I struggle with comparisonitis, which is something that can steal your joy.
I am a person who, for better or worse, places much of my identity in my accomplishments. I am ambitious and internally motivated because (when I’m not keeping myself in check) I derive much of my self-worth from my accomplishments. So when I see others accomplishing more or receiving more recognition, there is a deep-seeded part of me that suggests that they have more value than I do or are more worthy of love or adoration because of what they have done. This in turn leads to internal discord with my own accomplishments.
Comparisonitis is innate in humans and has been with us since the dawn of humanity, though some of us feel the pull of it more deeply than others. The earliest events in recorded history reflect envy’s existence. Whether you believe it to be truth or fable, envy was the catalyst for the fall of Adam and Eve and the act that got them removed from the Garden of Eden. Cain murdered his brother Able because he was envious of the favor God bestowed on the sacrifice that Able had made.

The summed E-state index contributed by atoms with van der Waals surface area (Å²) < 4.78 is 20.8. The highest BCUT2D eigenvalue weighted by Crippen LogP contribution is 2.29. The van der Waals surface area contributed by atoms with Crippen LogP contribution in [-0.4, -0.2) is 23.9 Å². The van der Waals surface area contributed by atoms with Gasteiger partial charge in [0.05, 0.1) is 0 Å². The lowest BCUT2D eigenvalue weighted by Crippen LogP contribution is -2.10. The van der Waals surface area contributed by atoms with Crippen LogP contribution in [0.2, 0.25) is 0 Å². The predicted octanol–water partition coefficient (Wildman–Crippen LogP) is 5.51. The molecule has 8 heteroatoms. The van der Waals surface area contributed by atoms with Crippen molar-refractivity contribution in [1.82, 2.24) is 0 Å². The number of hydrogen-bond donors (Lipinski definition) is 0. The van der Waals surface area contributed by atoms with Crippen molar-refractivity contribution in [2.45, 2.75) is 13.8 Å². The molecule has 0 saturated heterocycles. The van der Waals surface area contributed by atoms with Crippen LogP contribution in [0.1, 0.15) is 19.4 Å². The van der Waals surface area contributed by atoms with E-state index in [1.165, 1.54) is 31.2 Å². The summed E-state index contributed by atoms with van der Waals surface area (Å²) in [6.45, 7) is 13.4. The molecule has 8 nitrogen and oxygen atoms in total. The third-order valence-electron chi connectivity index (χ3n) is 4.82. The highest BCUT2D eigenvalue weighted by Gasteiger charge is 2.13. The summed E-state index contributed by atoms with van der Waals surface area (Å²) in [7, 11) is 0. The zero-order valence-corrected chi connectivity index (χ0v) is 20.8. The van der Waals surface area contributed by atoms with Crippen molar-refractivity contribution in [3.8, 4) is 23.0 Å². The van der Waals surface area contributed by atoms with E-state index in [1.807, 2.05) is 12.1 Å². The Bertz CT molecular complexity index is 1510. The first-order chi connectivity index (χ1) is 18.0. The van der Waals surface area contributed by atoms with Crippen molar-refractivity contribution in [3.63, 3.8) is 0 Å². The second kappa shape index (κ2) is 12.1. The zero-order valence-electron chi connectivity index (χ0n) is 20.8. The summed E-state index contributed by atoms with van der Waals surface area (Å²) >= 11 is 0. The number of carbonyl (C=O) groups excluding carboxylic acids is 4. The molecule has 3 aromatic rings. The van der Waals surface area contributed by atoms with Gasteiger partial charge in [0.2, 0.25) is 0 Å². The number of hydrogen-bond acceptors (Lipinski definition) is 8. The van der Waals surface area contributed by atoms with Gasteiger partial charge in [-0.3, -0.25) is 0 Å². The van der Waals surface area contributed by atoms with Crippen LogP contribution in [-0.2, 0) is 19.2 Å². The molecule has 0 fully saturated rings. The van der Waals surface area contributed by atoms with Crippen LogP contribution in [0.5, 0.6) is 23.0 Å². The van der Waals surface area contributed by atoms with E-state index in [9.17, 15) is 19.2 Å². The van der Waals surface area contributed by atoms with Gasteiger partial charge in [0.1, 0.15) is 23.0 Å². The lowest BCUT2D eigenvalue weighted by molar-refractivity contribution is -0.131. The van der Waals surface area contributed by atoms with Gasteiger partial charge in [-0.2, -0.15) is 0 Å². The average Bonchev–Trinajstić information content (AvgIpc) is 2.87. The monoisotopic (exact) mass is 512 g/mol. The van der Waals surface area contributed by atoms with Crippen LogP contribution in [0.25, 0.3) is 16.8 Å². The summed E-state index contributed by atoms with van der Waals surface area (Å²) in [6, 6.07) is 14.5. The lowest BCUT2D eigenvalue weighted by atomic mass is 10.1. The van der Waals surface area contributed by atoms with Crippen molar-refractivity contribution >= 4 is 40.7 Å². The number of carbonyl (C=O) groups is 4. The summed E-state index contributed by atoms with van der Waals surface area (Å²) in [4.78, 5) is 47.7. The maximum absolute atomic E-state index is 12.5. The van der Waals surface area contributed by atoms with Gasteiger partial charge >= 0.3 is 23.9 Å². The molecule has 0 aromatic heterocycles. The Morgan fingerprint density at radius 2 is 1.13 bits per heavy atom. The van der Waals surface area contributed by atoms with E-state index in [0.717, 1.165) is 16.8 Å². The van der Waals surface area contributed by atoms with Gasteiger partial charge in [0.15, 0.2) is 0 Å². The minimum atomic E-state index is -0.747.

Like any other unhealthy tendency that tempts us, the first thing is to recognize it in ourselves. If you feel the pull of comparisonitis, learn to recognize the feeling and be aware of it, because if you know how you feel, you can control your behavior. If left unchecked, envy can lead to narcissism, ingratitude, and taking joy in the failures of others.
If you want to alleviate the grip of comparisonitis, focus inwardly. As Jocelyn Glei writes in Manage Your Day to Day, “Stop looking at what other people are doing and look at what you’re achieving. Stop looking sideways, look at where you’re going.” Don’t get bogged down in what others are doing. Stay focused on the road ahead of you.
This is an excerpt from my book, Level Up Your Law Practice: The Ultimate Guide to Being a Successful Lawyer.